Men having HPV are diagnosed by physical examination or biopsy of genital warts; there's no routine screening test for HPV.

HPV test in women covers:

  • Pap test - This test should be done every 3 years for women between the ages of 21 and 65. It checks the cervix for abnormal cells
  • HPV test - For women above 30 years, it may be recommended that they have an HPV test together with a Pap test every 5 years if previous tests were abnormal. But an HPV test will be given to women between 21 and 30 if their Pap test results are abnormal.

HPV has been associated with oropharyngeal (mouth and throat) cancer, and cancer of the vulva, vagina, and penis. Men and women can be vaccinated against certain HPV types, but the vaccine is more effective if administered before having sex.

Genital herpes

This viral infection doesn't have a good screening test. It can be transmitted from asymptomatic persons. For lab analysis, your doctor might take a swab or culture of blisters, or early ulcers (if you have them). Even if your result comes out negative, it doesn't exempt herpes as a cause for genital ulcerations.

Your doctor may take a blood test to diagnose past herpes infection, however, the results aren't always conclusive. Certain blood tests can set the 2 main herpes types apart: HSV-1 is usually responsible for cold sores and genital sores as well; HSV-2 is a common cause of genital sores. But the results may not be completely precise depending on the stage of the infection, and sensitivity of the test. It's possible to have false-positive and false-negative results.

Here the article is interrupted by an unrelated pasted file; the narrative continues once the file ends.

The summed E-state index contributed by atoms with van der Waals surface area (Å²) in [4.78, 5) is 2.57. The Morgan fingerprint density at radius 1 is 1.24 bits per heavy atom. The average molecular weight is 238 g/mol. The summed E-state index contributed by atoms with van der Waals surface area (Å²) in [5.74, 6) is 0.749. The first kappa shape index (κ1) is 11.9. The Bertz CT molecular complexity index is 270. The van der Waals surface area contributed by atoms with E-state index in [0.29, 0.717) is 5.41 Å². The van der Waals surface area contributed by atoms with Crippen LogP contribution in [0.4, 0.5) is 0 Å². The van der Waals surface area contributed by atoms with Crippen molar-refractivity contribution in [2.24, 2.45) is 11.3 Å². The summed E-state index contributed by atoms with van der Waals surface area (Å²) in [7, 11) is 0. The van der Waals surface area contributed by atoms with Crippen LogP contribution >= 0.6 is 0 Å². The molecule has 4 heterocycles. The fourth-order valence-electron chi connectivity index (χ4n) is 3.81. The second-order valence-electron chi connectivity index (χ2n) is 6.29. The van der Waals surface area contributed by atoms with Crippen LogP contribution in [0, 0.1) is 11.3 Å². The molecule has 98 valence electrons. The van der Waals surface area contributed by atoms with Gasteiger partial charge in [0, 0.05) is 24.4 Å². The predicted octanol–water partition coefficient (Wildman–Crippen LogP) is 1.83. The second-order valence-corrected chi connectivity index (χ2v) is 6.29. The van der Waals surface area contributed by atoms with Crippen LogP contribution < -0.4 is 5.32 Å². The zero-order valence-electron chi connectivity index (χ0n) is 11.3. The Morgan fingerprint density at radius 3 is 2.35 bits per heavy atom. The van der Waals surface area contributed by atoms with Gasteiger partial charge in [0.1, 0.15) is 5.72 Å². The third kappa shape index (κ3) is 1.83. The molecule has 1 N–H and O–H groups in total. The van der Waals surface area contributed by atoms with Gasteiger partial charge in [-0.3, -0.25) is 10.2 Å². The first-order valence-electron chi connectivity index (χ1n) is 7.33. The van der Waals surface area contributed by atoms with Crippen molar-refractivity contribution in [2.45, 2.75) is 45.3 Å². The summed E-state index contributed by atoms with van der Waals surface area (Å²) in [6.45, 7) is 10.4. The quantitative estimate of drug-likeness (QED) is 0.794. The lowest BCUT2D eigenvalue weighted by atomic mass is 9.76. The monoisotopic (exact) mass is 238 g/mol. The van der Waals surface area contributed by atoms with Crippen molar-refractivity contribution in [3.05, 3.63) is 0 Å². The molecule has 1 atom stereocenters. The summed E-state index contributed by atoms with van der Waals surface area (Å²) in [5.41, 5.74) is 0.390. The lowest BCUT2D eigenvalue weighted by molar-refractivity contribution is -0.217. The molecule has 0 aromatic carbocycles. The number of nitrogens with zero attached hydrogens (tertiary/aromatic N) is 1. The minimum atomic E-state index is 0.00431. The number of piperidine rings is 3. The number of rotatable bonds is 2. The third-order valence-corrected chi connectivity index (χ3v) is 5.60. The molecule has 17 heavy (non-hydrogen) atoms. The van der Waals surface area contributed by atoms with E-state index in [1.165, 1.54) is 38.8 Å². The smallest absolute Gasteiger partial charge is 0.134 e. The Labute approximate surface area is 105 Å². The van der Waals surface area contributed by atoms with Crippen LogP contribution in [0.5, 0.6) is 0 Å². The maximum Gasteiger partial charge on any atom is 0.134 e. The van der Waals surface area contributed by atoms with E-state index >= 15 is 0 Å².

Need a herpes test, contact a private STD testing clinic near you.

STI testing at home

At-home test kits for certain STIs like HIV, gonorrhoea and chlamydia are becoming popular and applicable.

To test for STI at home, a sample of your urine or an oral or genital swab will be collected and sent to a lab for examination. More than one sample may be required for some tests.

Home testing gives you the benefit of privately collecting your sample without visiting your doctor's office or taking a pelvic exam. But at-home testing has an increased rate of false-positive results (the test shows you have an STD that you actually don't have). If the home test result is positive, confirm that with your doctor. If the result is negative, yet you have symptoms, consult your doctor for result confirmation.

Positive test results

Your doctor may recommend further testing and possible treatment if you test positive for an STI. Do well to tell your sex partner so they can get tested and treated too, as infection can recur. A positive STI result can make you scared, angry, or ashamed, but know that you've done the best thing by getting tested so you can help your partners get treated as well. Have any concerns, talk to your private doctor in London today. Call us today on 0207 183 0886 or visit our website to book your appointment online.